But remember, too, that you can be a crossroads. Remember, too, that the ultimate irony of faith is that it necessarily admits doubt. It’s the belief in things not seen. It’s beyond our capacity as human beings to know with certainty what God has planned for us or what He asks of us. And those of us who believe must trust that His wisdom is greater than our own.

And this doubt should not push us away our faith. But it should humble us. It should temper our passions, cause us to be wary of too much self-righteousness. It should compel us to remain open and curious and eager to continue the spiritual and moral debate that began for so many of you within the walls of Notre Dame.

Reinhold Niebuhr, big time.

Update: See E.J. Dionne:

The thunderous and repeated applause that greeted Obama and the Rev. John I. Jenkins, Notre Dame’s president who took enormous grief for asking him to appear, stood as a rebuke to those who said the president should not have been invited.

One-Way Bridge

This article from Wall Street Journal illustrates by alarm bells should go off whenever anyone speaks of “common ground” on abortion. Laura Meckler writes that President Obama is inviting advocates from across the political spectrum to try to find common ground on abortion. And that’s grand. But notice where the “common ground” is:

Ms. Barnes told participants that the White House is interested in hearing ideas in several areas, among them: sex education; responsible use of contraception; maternal and child health; pregnancy discrimination in the workplace and elsewhere; and adoption.

Those are all ideas any good feminist/liberal/progressive/pro-choicer can accept easily. That’s including adoption, as long as the decision to give up maternal rights is made without coercion of any sort.

The White House position is to reduce the number of abortions in America by reducing the number of unwanted pregnancies in America. Again, that’s a position any feminist/liberal/progressive/pro-choicer is comfortable with. We’ve been making the same argument for years.

Now, who is not in favor of better sex education and greater access to contraceptives? The so-called “right to life” movement is not in favor of those things. Anti-choice organizations run the gamut of taking no position on contraceptive use to being actively opposed to contraceptives. They’re all opposed to sex education, preferring the sham substitute, “abstinence only.”

I talked about the alarm bells — there are some allegedly “progressive” religious leaders making noises about common ground on abortion, and they talk about reducing abortion rate. But when you hear the term “abortion reduction,” look under the hood to see what’s running the engine. Sometimes “abortion reduction” is a code word for reducing the number of abortions by chipping away at abortion access through creative legal restrictions.

So, I prefer to talk about reducing unwanted pregnancy, not reducing abortion, although fewer abortions certainly is one of the outcomes of reducing unwanted pregnancy. And providing material support for women who don’t want to abort but are in a place in their lives where pregnancy and child care are untenable is fine with me, too, as long as reducing unwanted pregnancy is the first priority.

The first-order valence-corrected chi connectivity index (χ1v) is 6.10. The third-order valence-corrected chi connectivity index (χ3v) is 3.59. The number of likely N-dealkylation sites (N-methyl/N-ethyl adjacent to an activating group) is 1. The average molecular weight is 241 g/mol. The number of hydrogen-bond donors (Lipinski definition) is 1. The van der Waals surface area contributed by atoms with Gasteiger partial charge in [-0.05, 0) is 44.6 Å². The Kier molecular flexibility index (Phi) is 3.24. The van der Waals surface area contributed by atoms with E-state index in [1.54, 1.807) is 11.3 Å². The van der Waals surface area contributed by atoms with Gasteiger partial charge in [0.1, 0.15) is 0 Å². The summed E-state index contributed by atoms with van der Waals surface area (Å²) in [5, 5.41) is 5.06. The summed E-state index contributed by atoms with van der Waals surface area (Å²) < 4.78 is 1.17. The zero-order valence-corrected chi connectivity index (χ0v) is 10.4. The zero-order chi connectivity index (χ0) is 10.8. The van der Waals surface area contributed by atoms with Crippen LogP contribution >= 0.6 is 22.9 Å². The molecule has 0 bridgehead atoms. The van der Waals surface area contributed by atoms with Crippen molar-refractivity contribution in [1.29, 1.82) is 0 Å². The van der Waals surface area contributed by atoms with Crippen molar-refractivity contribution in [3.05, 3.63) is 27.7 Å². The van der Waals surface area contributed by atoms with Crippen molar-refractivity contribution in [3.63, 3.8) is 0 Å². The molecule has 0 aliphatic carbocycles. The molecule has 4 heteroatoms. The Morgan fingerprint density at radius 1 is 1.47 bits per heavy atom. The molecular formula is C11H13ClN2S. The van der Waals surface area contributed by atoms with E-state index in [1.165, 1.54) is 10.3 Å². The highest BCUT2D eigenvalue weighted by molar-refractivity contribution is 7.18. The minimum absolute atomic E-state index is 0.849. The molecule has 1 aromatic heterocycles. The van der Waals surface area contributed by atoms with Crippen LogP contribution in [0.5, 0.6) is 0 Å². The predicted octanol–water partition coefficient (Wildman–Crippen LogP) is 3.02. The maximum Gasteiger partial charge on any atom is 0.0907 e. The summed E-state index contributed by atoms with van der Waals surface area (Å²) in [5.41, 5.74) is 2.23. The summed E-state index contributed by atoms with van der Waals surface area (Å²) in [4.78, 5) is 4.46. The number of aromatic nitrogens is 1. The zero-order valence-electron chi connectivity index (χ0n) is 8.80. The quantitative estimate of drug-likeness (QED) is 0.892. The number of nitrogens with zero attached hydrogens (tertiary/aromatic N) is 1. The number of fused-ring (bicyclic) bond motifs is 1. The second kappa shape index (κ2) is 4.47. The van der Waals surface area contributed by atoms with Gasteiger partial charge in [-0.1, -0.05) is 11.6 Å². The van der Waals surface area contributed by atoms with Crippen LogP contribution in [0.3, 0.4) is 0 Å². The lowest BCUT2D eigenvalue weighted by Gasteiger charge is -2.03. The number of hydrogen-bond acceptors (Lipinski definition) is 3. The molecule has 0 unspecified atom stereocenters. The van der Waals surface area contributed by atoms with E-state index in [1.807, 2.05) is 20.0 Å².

I’ve long argued that the way the abortion controversy is presented in media is a false dichotomy. The conventional wisdom is that the pro- and anti-choice sides are equally extreme and must meet in the middle. Although you can find people with all manner of extremist positions, if you look at the major pro- and anti-choice organizations, you are not looking at two equally extremist sides. One side —

  • Supports avoiding unwanted pregnancy as much as possible through contraceptive use and informed sexual behavior. This in turn will reduce the rate of abortion.
  • Supports Roe v. Wade, which includes the provision that states may prohibit elective third-term abortion as long as exceptions can be made for life and health of the mother.
  • Supports the decisions of women who choose to carry pregnancies to term.

The other side —

  • Either refuses to support contraceptive use or is actively opposed to it.
  • Wants to criminalize all abortions, even very early ones, including non-elective abortions in cases of medically compromised pregnancies.
  • Wants to take the ability to make reproductive decisions away from women.

This is just not two equally extreme sides.

As Lynn Harris writes at Salon, media lazily equate positions such as those advocated by the White House as a “compromise” with anti-choice positions.

… it’s not necessarily accurate to portray such framing — no matter who does it and what issues one may have with the particulars — as a “compromise.” Especially given the increasingly vocal opposition to contraception, since when is supporting it a compromise? When it comes to abortion, lots of us have been talking about prevention, and about how “it’s not just about Roe” — or, for that matter, “choice” — for a good while. I’d call this expanding the debate, not ceding ground. And now that legislators and journalists have picked up on it, the longer the focus on prevention and healthcare gets misrepresented as “compromise,” I say the longer we’ll be fighting.

Update: Obama budget eliminates funding for “abstinence only” education. Time for the dancing banana —